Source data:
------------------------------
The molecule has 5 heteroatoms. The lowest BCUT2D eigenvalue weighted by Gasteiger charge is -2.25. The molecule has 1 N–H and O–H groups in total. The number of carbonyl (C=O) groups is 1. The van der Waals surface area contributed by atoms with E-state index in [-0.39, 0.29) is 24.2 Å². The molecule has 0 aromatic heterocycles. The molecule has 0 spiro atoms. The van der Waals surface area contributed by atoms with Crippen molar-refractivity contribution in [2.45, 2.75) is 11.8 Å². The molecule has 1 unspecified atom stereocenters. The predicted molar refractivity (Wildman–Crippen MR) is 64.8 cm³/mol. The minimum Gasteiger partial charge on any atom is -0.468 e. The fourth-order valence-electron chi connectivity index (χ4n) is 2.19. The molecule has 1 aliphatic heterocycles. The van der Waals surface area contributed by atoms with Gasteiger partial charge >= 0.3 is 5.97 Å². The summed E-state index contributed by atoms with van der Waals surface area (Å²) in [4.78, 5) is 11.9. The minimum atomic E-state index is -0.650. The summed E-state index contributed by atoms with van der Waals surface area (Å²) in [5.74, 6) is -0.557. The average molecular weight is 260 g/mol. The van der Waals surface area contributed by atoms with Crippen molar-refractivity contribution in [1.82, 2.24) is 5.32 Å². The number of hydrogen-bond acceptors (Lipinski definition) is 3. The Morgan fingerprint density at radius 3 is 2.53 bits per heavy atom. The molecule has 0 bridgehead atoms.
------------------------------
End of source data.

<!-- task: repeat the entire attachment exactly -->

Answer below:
The molecule has 5 heteroatoms. The lowest BCUT2D eigenvalue weighted by Gasteiger charge is -2.25. The molecule has 1 N–H and O–H groups in total. The number of carbonyl (C=O) groups is 1. The van der Waals surface area contributed by atoms with E-state index in [-0.39, 0.29) is 24.2 Å². The molecule has 0 aromatic heterocycles. The molecule has 0 spiro atoms. The van der Waals surface area contributed by atoms with Crippen molar-refractivity contribution in [2.45, 2.75) is 11.8 Å². The molecule has 1 unspecified atom stereocenters. The predicted molar refractivity (Wildman–Crippen MR) is 64.8 cm³/mol. The minimum Gasteiger partial charge on any atom is -0.468 e. The fourth-order valence-electron chi connectivity index (χ4n) is 2.19. The molecule has 1 aliphatic heterocycles. The van der Waals surface area contributed by atoms with Gasteiger partial charge >= 0.3 is 5.97 Å². The summed E-state index contributed by atoms with van der Waals surface area (Å²) in [4.78, 5) is 11.9. The minimum atomic E-state index is -0.650. The summed E-state index contributed by atoms with van der Waals surface area (Å²) in [5.74, 6) is -0.557. The average molecular weight is 260 g/mol. The van der Waals surface area contributed by atoms with Crippen molar-refractivity contribution in [1.82, 2.24) is 5.32 Å². The number of hydrogen-bond acceptors (Lipinski definition) is 3. The Morgan fingerprint density at radius 3 is 2.53 bits per heavy atom. The molecule has 0 bridgehead atoms.